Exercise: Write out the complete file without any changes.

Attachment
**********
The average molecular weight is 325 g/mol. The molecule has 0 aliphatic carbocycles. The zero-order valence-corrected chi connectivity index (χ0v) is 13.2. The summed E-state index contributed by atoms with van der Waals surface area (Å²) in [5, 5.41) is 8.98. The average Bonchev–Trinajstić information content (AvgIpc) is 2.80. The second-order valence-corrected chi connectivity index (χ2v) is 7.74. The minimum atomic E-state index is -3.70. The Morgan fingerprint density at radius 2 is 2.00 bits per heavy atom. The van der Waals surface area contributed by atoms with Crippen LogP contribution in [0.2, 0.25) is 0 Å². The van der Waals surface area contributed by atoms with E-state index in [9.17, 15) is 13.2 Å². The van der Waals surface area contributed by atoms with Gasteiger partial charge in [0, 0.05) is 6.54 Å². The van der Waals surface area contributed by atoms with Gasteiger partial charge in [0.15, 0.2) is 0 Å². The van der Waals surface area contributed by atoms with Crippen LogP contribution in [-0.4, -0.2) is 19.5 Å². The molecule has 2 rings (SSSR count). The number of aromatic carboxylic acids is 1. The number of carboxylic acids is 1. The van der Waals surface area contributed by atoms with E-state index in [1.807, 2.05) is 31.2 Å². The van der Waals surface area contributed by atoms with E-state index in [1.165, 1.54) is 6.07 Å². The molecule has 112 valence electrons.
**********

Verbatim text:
The average molecular weight is 325 g/mol. The molecule has 0 aliphatic carbocycles. The zero-order valence-corrected chi connectivity index (χ0v) is 13.2. The summed E-state index contributed by atoms with van der Waals surface area (Å²) in [5, 5.41) is 8.98. The average Bonchev–Trinajstić information content (AvgIpc) is 2.80. The second-order valence-corrected chi connectivity index (χ2v) is 7.74. The minimum atomic E-state index is -3.70. The Morgan fingerprint density at radius 2 is 2.00 bits per heavy atom. The van der Waals surface area contributed by atoms with Crippen LogP contribution in [0.2, 0.25) is 0 Å². The van der Waals surface area contributed by atoms with E-state index in [9.17, 15) is 13.2 Å². The van der Waals surface area contributed by atoms with Gasteiger partial charge in [0, 0.05) is 6.54 Å². The van der Waals surface area contributed by atoms with Gasteiger partial charge in [0.15, 0.2) is 0 Å². The van der Waals surface area contributed by atoms with Crippen LogP contribution in [-0.4, -0.2) is 19.5 Å². The molecule has 2 rings (SSSR count). The number of aromatic carboxylic acids is 1. The number of carboxylic acids is 1. The van der Waals surface area contributed by atoms with E-state index in [1.807, 2.05) is 31.2 Å². The van der Waals surface area contributed by atoms with E-state index in [1.165, 1.54) is 6.07 Å². The molecule has 112 valence electrons.